Roster Outlook: Poor
This is not a great group. Shelton is a good nose tackle, capable of one and two-gapping, as the Lions ask their nose tackle to do both – but he’s the only sure thing of this group. Hand had a really good 2018, particularly against the run, but then missed 13 games last season, and looked pretty mediocre in the 3 games he played. The Lions are hoping for a major bounce back season this year but it’s far from guaranteed. Strong, the primary backup for Hand and Williams, played OK in limited snaps last year and the Lions are really high on him, but he’s shown very little so far. Williams, the free agent pickup from the Bears, had a solid 2019, but he came out of nowhere to do so. Before that he was journeyman who bounced around the league. He is athletic though and offers potential to play all three positions on the defensive line, so he could be a good rotation piece. Atkins and Sagapolu are just mountains who don’t offer much but size to plug away in the middle. Sagapolu will likely head to the practice squad and Atkins will fend off any training camp challengers to be Danny Shelton’s understudy when we two-gap.
Likelihood of Day 1 Pick: 45%
Likelihood of Day 2 Pick: 45%
Likelihood of Day 3 Pick: 50%
Possible targets: This position is linked to corner in my eyes. They will take at least one interior DL with one of the premium picks and then I think it’s likely 50/50 they will add another one later. They absolutely have to add some talent here. That’s why I believe the recent chatter that Derrick Brown (AUB) is growing in popularity with the Lions staff for the pick. Brown is an absolutely disruptive force in the middle. His tape is phenomenal and he has annihilated the SEC for the last 2 seasons. He is huge, physical, explosive, and strong. He does fall down a lot more than you would think for a man that powerful. And he can be washed down the line when he lets his momentum get the better of him. But he re-sets the line of scrimmage and draws double and sometimes triple teams on a regular basis. He would be an excellent pick.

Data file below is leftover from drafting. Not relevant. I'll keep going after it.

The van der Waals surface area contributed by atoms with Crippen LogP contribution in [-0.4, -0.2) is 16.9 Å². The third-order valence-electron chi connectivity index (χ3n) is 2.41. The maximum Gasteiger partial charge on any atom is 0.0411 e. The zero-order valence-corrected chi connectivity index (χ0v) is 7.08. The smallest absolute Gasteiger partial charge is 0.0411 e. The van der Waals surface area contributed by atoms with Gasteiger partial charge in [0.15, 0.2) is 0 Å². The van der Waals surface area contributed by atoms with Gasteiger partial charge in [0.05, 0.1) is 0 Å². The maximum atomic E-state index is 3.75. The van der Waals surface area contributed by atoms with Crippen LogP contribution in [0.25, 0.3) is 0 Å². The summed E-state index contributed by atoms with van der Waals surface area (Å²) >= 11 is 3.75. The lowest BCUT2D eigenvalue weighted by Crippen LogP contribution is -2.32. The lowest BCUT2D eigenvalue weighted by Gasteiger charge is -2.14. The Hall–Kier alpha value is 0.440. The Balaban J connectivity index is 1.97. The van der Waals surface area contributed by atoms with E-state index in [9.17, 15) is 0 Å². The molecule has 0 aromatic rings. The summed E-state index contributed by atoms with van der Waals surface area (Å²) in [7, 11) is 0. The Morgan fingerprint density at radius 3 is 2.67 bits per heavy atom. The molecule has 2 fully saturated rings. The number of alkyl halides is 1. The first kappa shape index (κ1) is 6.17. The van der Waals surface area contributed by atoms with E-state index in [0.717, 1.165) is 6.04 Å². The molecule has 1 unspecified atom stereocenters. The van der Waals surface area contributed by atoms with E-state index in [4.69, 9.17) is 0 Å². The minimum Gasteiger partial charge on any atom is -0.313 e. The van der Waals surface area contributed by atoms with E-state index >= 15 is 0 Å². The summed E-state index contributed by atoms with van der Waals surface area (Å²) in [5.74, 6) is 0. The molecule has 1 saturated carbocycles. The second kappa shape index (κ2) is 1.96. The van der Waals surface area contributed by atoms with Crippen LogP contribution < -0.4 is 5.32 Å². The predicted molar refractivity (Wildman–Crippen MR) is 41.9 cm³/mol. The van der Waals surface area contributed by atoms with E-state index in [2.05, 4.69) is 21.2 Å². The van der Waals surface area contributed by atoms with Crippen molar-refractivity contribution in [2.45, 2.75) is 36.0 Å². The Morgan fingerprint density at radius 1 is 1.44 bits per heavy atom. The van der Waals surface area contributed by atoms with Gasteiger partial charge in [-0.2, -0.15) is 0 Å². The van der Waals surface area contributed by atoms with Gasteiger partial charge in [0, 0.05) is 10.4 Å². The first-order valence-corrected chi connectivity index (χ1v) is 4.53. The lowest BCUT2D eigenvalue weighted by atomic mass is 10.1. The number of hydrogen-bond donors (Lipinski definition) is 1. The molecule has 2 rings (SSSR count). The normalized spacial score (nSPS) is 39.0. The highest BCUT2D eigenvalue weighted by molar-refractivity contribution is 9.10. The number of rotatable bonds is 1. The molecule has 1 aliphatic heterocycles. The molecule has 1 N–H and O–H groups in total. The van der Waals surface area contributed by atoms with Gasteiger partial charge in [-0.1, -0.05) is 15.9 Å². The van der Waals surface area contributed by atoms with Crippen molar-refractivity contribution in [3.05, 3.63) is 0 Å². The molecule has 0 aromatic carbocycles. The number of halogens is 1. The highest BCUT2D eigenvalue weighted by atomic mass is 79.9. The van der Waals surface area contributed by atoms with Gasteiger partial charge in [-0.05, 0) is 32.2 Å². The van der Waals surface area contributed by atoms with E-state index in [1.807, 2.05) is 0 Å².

If the Lions go with Okudah early, then they can grab a DL in round 2.
Here is my draft board regardless of position at DT (note: I did not get a chance to watch tape on Rashad Lawrence (LSU) or Marlon Davidson (AUB) so I did not rank them.)
- Derrick Brown (AUB)
- Javon Kinlaw (USC-Gamecocks)
- Justin Madibuike (TAMU)
- Raekwon Davis (BAMA)
- Raequan Williams (MSU-Spartans)
- Jordan Elliot (MIZZ)
- Ross Blacklock (TCU)